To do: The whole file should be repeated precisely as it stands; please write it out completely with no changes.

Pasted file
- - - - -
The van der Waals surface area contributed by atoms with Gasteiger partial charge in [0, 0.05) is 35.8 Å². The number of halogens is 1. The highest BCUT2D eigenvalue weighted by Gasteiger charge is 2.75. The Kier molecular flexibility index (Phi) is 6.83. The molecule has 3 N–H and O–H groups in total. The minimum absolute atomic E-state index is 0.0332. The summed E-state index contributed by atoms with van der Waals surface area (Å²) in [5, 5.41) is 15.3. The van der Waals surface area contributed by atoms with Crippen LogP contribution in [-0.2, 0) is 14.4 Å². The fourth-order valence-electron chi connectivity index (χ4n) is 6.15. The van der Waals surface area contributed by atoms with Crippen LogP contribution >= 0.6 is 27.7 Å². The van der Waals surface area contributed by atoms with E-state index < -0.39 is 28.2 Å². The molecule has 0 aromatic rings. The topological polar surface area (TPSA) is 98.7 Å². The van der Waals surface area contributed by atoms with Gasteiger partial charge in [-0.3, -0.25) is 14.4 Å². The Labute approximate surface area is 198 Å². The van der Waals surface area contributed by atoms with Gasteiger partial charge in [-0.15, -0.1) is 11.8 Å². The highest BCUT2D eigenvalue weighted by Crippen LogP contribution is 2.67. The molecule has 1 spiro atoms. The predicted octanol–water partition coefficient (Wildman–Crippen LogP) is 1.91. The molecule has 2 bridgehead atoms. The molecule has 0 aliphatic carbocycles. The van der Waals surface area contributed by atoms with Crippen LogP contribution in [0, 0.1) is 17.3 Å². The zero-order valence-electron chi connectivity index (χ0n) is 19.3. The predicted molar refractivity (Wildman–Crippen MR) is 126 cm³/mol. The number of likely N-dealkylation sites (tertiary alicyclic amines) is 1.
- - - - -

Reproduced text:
The van der Waals surface area contributed by atoms with Gasteiger partial charge in [0, 0.05) is 35.8 Å². The number of halogens is 1. The highest BCUT2D eigenvalue weighted by Gasteiger charge is 2.75. The Kier molecular flexibility index (Phi) is 6.83. The molecule has 3 N–H and O–H groups in total. The minimum absolute atomic E-state index is 0.0332. The summed E-state index contributed by atoms with van der Waals surface area (Å²) in [5, 5.41) is 15.3. The van der Waals surface area contributed by atoms with Crippen LogP contribution in [-0.2, 0) is 14.4 Å². The fourth-order valence-electron chi connectivity index (χ4n) is 6.15. The van der Waals surface area contributed by atoms with Crippen LogP contribution >= 0.6 is 27.7 Å². The van der Waals surface area contributed by atoms with E-state index < -0.39 is 28.2 Å². The molecule has 0 aromatic rings. The topological polar surface area (TPSA) is 98.7 Å². The van der Waals surface area contributed by atoms with Gasteiger partial charge in [-0.3, -0.25) is 14.4 Å². The Labute approximate surface area is 198 Å². The van der Waals surface area contributed by atoms with Gasteiger partial charge in [-0.15, -0.1) is 11.8 Å². The highest BCUT2D eigenvalue weighted by Crippen LogP contribution is 2.67. The molecule has 1 spiro atoms. The predicted octanol–water partition coefficient (Wildman–Crippen LogP) is 1.91. The molecule has 2 bridgehead atoms. The molecule has 0 aliphatic carbocycles. The van der Waals surface area contributed by atoms with Crippen LogP contribution in [0, 0.1) is 17.3 Å². The zero-order valence-electron chi connectivity index (χ0n) is 19.3. The predicted molar refractivity (Wildman–Crippen MR) is 126 cm³/mol. The number of likely N-dealkylation sites (tertiary alicyclic amines) is 1.